Defining Unified Communications

unified_communications_barriers_to_communication_business_communicationIn my previous post, I called Unified Communications a buzzword. While it is true that this technology is certainly popular and the concept is catching on, it does not mean that those employing this solution know what it means or that they are using it to its full potential.

Often, even those that are out there selling the unified communications solutions don’t know the best way to explain what it is to customers! On a LinkedIn discussion I came across, people were trying to determine “What is UC” or wondering about defining unified communications. The discussion turned into a huge conversation with over 211 attempts to define the concept. Without being able to directly define the concept it is difficult for people to explain what exactly unified communications is.

I’m not saying that anyone in that discussion is right or wrong. Honestly, I did not have the time to read all 200+ posts. What we can take from this is that many people don’t understand the true definition of unified communications. Therefore, businesses are probably not leveraging this technology as well as they could.

To me, it is important to point out that a unified communications solution is defined by the end users. A medical facility and a financial institution’s unified communications solution will probably look and function very differently because different businesses work best with different features and solutions. The good thing is the solution can be customized to optimize the specific needs of organizations.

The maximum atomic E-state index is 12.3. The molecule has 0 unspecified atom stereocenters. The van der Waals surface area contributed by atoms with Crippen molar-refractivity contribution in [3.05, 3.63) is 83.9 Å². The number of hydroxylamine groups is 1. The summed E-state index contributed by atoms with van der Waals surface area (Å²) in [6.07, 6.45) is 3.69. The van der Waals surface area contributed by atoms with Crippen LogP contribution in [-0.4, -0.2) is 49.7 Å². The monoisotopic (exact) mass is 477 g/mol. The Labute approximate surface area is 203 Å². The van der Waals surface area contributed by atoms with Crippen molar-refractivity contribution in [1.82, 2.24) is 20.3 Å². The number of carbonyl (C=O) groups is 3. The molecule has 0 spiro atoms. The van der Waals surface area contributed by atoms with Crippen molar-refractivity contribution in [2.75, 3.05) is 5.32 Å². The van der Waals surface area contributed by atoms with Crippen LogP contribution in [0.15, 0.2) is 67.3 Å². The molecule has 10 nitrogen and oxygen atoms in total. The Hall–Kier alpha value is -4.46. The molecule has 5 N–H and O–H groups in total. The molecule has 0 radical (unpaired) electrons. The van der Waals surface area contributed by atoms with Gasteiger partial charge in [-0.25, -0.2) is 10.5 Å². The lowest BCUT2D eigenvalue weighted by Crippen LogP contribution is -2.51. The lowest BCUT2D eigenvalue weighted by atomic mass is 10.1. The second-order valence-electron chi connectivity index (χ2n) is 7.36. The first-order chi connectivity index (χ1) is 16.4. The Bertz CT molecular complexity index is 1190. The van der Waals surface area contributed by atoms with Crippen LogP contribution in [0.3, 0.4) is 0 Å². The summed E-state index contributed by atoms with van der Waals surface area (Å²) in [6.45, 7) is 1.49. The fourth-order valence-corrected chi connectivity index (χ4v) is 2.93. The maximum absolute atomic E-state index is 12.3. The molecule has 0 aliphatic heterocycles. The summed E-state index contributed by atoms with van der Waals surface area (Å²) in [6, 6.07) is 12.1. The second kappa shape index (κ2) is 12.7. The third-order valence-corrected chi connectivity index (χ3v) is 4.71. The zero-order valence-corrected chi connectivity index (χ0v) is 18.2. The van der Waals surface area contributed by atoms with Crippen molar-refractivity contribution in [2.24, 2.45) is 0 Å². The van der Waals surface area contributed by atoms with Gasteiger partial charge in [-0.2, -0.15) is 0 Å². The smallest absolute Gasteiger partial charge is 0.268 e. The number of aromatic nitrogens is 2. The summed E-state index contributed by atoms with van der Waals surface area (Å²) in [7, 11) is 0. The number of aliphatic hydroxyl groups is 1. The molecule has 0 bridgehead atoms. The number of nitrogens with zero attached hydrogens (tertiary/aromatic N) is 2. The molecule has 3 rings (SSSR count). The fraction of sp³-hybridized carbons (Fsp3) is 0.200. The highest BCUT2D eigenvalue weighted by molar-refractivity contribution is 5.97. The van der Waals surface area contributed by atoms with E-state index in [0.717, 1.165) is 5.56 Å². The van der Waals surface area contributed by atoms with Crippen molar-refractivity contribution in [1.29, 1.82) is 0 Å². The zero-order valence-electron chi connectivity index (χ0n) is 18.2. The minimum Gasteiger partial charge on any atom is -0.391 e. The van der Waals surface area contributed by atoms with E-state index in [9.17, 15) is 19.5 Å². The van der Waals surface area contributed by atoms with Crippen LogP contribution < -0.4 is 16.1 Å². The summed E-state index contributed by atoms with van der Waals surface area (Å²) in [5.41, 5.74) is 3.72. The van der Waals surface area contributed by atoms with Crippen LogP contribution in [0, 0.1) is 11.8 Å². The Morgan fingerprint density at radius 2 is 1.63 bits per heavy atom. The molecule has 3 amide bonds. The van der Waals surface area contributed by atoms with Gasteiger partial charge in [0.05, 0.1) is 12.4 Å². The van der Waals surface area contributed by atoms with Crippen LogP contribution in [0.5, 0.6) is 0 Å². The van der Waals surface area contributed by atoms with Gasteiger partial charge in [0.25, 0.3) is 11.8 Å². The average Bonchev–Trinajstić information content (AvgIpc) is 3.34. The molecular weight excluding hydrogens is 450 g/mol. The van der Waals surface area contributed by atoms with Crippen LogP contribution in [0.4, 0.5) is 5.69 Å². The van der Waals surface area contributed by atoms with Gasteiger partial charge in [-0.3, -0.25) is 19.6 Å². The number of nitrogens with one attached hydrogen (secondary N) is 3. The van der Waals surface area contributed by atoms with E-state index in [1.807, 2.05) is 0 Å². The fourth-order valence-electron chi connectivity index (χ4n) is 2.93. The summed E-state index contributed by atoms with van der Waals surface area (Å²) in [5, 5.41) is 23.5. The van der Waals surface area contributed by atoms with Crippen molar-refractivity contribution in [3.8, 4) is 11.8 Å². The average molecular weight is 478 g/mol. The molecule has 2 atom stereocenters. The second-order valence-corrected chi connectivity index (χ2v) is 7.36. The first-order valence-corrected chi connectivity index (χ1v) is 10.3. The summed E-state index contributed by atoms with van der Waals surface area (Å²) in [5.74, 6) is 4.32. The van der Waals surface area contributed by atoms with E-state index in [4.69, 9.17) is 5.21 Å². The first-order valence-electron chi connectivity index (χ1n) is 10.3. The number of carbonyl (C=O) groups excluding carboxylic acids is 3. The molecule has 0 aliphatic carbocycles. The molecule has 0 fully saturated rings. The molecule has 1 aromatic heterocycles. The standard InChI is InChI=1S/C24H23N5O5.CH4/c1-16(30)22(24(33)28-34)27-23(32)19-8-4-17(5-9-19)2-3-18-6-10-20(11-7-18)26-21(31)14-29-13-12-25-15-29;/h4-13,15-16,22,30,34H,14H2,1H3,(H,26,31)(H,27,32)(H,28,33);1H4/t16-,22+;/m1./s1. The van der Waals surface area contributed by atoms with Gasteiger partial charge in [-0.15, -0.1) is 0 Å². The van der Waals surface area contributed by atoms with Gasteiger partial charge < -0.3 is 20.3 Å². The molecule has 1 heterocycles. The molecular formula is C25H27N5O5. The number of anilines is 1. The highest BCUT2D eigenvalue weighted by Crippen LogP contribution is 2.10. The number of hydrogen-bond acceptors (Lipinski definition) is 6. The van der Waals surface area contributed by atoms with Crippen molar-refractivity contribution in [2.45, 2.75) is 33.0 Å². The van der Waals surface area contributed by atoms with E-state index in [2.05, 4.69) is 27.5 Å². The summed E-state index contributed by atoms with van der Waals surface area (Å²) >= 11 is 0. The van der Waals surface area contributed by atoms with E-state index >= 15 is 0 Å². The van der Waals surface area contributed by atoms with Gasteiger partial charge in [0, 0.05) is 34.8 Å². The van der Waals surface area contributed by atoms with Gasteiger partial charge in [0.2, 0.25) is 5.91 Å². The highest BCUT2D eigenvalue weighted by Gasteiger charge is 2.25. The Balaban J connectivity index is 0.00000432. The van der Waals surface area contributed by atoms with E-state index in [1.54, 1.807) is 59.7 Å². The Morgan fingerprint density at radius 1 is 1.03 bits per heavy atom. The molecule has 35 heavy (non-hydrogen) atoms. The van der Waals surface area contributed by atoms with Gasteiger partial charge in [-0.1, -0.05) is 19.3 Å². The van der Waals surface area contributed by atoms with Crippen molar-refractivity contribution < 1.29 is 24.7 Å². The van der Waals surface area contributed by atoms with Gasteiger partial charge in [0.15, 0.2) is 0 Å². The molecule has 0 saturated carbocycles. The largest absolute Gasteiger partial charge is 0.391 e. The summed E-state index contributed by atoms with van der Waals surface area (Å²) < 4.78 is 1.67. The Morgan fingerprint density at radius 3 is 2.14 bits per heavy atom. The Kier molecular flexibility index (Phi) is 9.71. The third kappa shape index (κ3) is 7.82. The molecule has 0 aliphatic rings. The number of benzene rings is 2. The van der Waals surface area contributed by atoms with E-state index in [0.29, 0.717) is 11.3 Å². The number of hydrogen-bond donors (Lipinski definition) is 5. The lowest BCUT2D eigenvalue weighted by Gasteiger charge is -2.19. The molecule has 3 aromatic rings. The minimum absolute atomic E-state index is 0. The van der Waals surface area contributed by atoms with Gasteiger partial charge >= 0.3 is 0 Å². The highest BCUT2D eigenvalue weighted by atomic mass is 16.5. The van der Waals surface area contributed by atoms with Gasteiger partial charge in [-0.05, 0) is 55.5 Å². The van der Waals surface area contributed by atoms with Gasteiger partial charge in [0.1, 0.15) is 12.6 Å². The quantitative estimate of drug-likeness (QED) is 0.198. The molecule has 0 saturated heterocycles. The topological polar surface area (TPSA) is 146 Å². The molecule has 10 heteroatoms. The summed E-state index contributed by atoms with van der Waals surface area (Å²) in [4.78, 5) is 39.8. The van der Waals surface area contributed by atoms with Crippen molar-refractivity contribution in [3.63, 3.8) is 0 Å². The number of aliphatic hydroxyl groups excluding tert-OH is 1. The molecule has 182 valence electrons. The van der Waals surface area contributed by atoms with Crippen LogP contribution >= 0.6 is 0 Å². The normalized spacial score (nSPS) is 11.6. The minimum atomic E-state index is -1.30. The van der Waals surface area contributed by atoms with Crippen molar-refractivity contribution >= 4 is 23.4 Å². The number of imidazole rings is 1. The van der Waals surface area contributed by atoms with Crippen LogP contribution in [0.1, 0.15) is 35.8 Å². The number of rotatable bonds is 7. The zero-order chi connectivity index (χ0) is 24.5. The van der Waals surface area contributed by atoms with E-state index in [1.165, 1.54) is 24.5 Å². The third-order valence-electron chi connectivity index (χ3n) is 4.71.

When a business is considering implementing a unified communications solution, there is an important conversation that needs to happen which includes a long, hard look at their current communication infrastructure. It is essential to ask questions about the effectiveness of their current communications such as:

  1. How do your employees (across the organization and in different departments) communicate and collaborate?
  2. Are there barriers to communication that are causing inefficiency?
  3. If the business sees a visible lack of efficiency and room for improvement, implementing unified communications can help.

For example, I deployed a unified communications system to a bank that had 8 branches. Furthermore, they had loan officers in each branch. In the past, if you contacted the bank and asked for a loan officer, the receptionist would literally start calling down her “list” until she got someone to answer. This was not an effective or efficient way for the branch or the person on the phone. Through “presence” abilities of a unified communications system, the receptionist’s new world consists of taking that same call, looking on her screen, and knowing immediately which people on that same “list” are in and available to take the call.

As the bank found, with an IP based phone system, there are no geographical constraints or technological barriers between different modes of communication. This solution makes it as simple as possible to transition communication across any mode or method, such as phone, video or instant message.

It’s really about connections and how these abilities are evolving. Traditional or PBX phone systems are declining because they are limiting when it comes to an integrated approach to communications. Integrating telepresence, video communications and other types of unified messaging is now the best way to optimize your workplace.

Ultimately, the essence of a unified communications solution comes down to intelligently combining any and all forms of communication, making us more efficient and productive.

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